The Bible of My Future Life

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MysteryMan and I spent hours in the bookstore this weekend, pouring over books about floorplans and landscaping and 1001 Reasons Why You’re Crazy To Build Your Own Addition, when I stumbled upon this little gem.

‘8167 Useful Skills and Step-by-Step Instructions’ on everything you need to know to live off the land,  from fabricating natural milk soap to breeding livestock.

Every time I open this book I find one more thing I absolutely needed to know. For example, just ninety seconds ago I found a section on building homebrew equipment and making homemade wine. Um, seriously? This author knew ex-actly what it would take for me to successfully survive in the country where supposedly I’m not even allowed to have a disposal in my sink.

However, I’ve already learned some very useful factoids, like, for example, garlic should be braided unwashed and straight from the ground, run-in horse (or donkey!) shelters should open to the South, and the best time to plant corn is when new Oak leaves are the size of squirrels ears. Any page that has to do with butchering little animals and not loving them and kissing their cute little animal faces are summarily dismissed. Butchering does not occur in my version of the country. Miniature donkeys occur and that is all, capice?

I don’t care how far into the depths of country living I descend, all meat in my household will come in tidy little plastic packages. And if MysteryMan didn’t cook such a damn good steak, I’d go back to being a vegetarian.

Now, if you’ll excuse me, I need to go learn more about making a respiratory relief tincture.

8 Responses

  1. Re the disposal – if you are not on a mainline sewer system it’s not recommended to have a disposal, you can upset the delicate balance of the microbes in the cess pit. We have a strainer over the drain and dump peelings etc into a compost bin. It’s a little more work but it never has to be unclogged!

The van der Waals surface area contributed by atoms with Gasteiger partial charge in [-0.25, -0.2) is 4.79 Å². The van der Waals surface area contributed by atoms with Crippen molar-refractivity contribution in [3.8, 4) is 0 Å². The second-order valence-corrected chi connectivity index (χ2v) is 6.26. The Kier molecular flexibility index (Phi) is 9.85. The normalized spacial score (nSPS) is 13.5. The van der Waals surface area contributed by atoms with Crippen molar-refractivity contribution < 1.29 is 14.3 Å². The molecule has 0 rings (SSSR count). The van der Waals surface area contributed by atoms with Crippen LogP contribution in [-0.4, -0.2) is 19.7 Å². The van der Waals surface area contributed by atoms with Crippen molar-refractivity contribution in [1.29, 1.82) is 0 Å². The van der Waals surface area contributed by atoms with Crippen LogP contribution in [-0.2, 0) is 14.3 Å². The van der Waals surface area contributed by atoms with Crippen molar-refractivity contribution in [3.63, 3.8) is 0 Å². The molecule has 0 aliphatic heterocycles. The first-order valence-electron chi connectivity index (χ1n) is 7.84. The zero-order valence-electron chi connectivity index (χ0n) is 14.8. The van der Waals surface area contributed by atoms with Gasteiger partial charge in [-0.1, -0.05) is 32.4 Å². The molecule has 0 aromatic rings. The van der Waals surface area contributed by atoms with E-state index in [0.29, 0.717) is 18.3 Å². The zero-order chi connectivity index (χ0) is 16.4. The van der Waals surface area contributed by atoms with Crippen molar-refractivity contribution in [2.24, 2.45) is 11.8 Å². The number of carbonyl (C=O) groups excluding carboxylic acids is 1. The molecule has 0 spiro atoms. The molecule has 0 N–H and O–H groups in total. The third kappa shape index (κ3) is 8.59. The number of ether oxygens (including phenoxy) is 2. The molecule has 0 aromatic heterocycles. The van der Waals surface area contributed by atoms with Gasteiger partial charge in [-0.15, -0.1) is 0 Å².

2. Killing and eating critters is good stuff. Makes you appreciate where it comes from and better than that, it takes money from the maw of the nasty factory farms that put food in those neat little plastic packs.

    It’s far more green, if you think about it.

    Nothin’ more locavore than killing something that was running around on the back 40.

    😉

  3. I am ALL for composting, but there is something about those drain screens that catch all the little food particles that disgust me to no end. Like, near the edge of vomiting disgusting. And there are things like meat that don’t go into the compost pile which I am unhappy to have sitting around in my garbage can smelling.

    I joke a little about being a city person since I was raised farther away from civilization than MysteryMan. However, even 20 years ago we managed to have a leach field and a disposal without an issue… it’s way worth it to me to have modern conveniences that make it more likely that I will keep the house clean, and pay to have the septic tank pumped more often if necessary. Plus, I read that there are some disposals that will add enzymes to the wash every time you dispose something to help keep the balance in the septic tank so I feel confidant that given current technology I can both have my cake and put it down the disposal too. 😉

  4. You’d be fine without a disposal if you guys were vegetarians. Horrid stuff doesn’t seem to collect in my drain screens, maybe because I chop and then clean off the board except for rinsing directly into a container to take out to the compost? I dunno.
    I am not sure one can upset the “delicate balance” of a cesspool. I once asked my elderly plumber if my rare use of bleach would harm it, and he had a good laugh.

  5. We can’t have a disposal in our house, either. But we’re veggies, and I can’t remember needing one in the last couple years.

    I’ve seen that book at the store… it intrigued me! Honestly, the idea of raising my own meat ALMOST makes me want to not be veggie… I think it’s need. I’ll stick with raising my own veggies (badly), though.

  6. You know, I grew up with a speptic system and a garbage disposal. We used it for everything, and too much at that. I think in 25 years, they had it serviced twice. Then they cut down the very fast growing pin tree next to it and started having it pumped out every few years.

    Never a problem, really. You’ll need less service if you compost or even pitch bulky stuff, of course. But I’m with the Diva on the little trap. If I put it in the drain, I want it to go DOWN. I don’t want to be messin’ with slimy soggy food-like waste after the fact.

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